How Useful Is the Information Ratio to Evaluate the Performance of Portfolio Managers?
Author: Christoph Schneider
Publisher: Diplomica Verlag Gmbh
Release Date: January 06, 2010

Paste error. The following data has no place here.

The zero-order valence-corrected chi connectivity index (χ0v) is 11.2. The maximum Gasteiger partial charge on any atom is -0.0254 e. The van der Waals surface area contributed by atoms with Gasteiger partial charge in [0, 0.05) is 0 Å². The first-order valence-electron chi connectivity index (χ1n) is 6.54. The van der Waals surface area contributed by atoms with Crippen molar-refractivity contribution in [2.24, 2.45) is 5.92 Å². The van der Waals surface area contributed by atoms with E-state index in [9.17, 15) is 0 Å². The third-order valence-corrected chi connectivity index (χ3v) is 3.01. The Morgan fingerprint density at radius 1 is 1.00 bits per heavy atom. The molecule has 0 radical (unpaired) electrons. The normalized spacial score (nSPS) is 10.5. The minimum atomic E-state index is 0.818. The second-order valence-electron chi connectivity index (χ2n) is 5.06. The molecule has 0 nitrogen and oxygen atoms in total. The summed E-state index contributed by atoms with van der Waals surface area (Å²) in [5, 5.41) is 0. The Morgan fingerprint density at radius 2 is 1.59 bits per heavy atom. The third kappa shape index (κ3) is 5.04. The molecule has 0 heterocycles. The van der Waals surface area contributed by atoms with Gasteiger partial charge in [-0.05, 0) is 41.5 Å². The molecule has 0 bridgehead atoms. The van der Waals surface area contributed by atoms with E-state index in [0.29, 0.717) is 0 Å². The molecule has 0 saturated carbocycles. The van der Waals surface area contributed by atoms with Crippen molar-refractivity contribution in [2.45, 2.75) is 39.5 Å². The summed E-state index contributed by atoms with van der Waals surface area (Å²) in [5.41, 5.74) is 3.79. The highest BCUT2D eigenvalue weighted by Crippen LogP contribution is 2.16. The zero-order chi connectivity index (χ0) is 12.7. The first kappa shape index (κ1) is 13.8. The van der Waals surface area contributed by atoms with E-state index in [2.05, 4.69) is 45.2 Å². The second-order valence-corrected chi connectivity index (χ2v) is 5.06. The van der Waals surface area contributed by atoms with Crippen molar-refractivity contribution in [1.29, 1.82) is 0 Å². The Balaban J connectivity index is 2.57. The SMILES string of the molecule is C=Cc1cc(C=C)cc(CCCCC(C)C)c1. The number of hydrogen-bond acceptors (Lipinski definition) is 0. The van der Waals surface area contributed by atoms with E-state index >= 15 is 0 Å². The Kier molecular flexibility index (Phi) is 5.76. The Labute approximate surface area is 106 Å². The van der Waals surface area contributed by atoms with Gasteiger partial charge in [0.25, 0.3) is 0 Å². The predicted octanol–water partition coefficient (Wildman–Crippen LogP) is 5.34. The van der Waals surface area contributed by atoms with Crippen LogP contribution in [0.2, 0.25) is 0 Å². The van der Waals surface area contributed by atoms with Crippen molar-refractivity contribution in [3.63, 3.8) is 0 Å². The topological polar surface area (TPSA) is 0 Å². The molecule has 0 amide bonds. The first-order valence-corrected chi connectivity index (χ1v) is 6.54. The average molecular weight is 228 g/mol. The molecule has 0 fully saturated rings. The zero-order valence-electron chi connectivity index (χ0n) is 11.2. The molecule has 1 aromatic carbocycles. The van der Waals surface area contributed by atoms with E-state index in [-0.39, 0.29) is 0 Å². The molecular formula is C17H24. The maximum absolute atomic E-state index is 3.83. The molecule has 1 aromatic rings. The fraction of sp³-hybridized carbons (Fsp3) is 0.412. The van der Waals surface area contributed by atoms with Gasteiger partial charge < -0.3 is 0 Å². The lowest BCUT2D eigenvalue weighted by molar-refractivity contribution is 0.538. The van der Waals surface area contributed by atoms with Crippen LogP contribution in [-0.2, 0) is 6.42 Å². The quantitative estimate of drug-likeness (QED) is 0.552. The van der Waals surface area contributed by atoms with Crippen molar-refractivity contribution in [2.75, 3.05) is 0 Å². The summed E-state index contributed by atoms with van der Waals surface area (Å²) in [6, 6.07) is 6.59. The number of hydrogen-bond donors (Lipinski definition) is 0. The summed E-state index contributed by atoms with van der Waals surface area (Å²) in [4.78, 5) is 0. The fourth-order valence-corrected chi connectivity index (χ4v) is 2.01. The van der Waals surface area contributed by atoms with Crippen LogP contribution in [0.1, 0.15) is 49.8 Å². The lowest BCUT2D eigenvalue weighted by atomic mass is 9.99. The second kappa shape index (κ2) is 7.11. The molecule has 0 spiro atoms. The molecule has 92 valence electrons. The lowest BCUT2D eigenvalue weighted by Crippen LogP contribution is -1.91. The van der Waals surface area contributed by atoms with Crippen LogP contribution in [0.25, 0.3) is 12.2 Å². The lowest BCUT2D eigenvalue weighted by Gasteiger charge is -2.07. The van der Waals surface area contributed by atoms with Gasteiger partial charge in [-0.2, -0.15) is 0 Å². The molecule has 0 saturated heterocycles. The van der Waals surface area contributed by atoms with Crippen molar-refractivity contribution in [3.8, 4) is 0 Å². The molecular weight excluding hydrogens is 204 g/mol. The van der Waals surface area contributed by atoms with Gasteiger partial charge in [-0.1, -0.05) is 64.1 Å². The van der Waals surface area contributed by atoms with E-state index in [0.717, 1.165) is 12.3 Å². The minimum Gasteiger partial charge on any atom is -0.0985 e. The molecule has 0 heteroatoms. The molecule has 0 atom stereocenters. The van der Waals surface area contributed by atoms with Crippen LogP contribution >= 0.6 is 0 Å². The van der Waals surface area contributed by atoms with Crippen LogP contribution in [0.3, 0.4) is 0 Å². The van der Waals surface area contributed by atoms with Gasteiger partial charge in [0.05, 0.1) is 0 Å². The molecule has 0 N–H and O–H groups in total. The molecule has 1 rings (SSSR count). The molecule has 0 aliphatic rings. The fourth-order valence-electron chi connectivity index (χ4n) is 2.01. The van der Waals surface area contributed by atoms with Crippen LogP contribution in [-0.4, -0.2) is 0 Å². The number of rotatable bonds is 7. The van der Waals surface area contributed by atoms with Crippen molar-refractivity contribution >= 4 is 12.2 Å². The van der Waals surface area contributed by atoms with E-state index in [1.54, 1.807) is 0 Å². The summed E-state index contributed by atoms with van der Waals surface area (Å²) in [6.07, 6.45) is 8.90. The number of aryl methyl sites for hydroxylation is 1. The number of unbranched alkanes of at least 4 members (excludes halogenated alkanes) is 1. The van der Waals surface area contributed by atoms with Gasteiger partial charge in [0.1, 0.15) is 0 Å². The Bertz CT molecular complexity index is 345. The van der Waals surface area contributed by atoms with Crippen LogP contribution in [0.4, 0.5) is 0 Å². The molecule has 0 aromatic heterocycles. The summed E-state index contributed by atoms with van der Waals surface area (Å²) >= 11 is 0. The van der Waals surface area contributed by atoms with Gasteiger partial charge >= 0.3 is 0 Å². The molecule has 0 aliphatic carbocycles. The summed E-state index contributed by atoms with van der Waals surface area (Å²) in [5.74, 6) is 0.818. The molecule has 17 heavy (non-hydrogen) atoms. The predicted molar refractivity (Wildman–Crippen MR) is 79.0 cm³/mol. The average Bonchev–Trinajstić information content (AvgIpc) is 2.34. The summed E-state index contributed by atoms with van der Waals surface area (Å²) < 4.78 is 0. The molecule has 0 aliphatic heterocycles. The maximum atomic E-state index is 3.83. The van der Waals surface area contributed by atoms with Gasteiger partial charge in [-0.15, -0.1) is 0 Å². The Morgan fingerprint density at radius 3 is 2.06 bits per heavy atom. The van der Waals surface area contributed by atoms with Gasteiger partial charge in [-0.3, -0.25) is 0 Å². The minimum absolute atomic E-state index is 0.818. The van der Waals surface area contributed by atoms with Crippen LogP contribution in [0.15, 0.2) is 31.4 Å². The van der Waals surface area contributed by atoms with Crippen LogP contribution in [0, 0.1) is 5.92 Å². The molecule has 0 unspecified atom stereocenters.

The idea of comparing the performance of different risky investments, for example investment funds, on a quantitative basis dates back to the beginnings of the asset management industry and has been an important field of research in finance since then. Performance measures serve as valuable quantitative evidence for the portfolio manager's performance as well as for the evaluation of investment decisions ex post. Based on the idea of the capital asset pricing model proposed by Treynor, Sharpe and Lintner, Treynor developed the first quantitative performance measure intended to rate mutual funds, the Treynor Ratio. Since then, a large number of performance measures with very different characteristics have been developed. In addition to their power of rating investments ex post, their ability to predict future performance has been thoroughly analyzed by Grinblatt & Titman, Brown & Goetzmann, Carhart and others. Besides academia, the driving force behind the development of more sophisticated performance measures has always been the investors. This is understandable, as "the truly poor managers are afraid, the unlucky managers will be unjustly condemned, and the new managers have no track record. Only the skilled (or lucky) managers are enthusiastic." By combining and applying the results of previous research to a new sample of nearly 10,000 mutual funds that invest in different countries and asset classes, this thesis clarifies its central research question: Is the Information Ratio a useful and reliable performance measure? In order to answer this central question, it has been split up into the following sub-parts: What are the characteristics of a useful and reliable performance measure? What actually is "good" performance? Is the "good" performance a result of luck or of skilled decisions and does it persist over time? How does the Information Ratio compare to other performance measures, and what are its strengths and weaknesses? This empirical study aims at answeri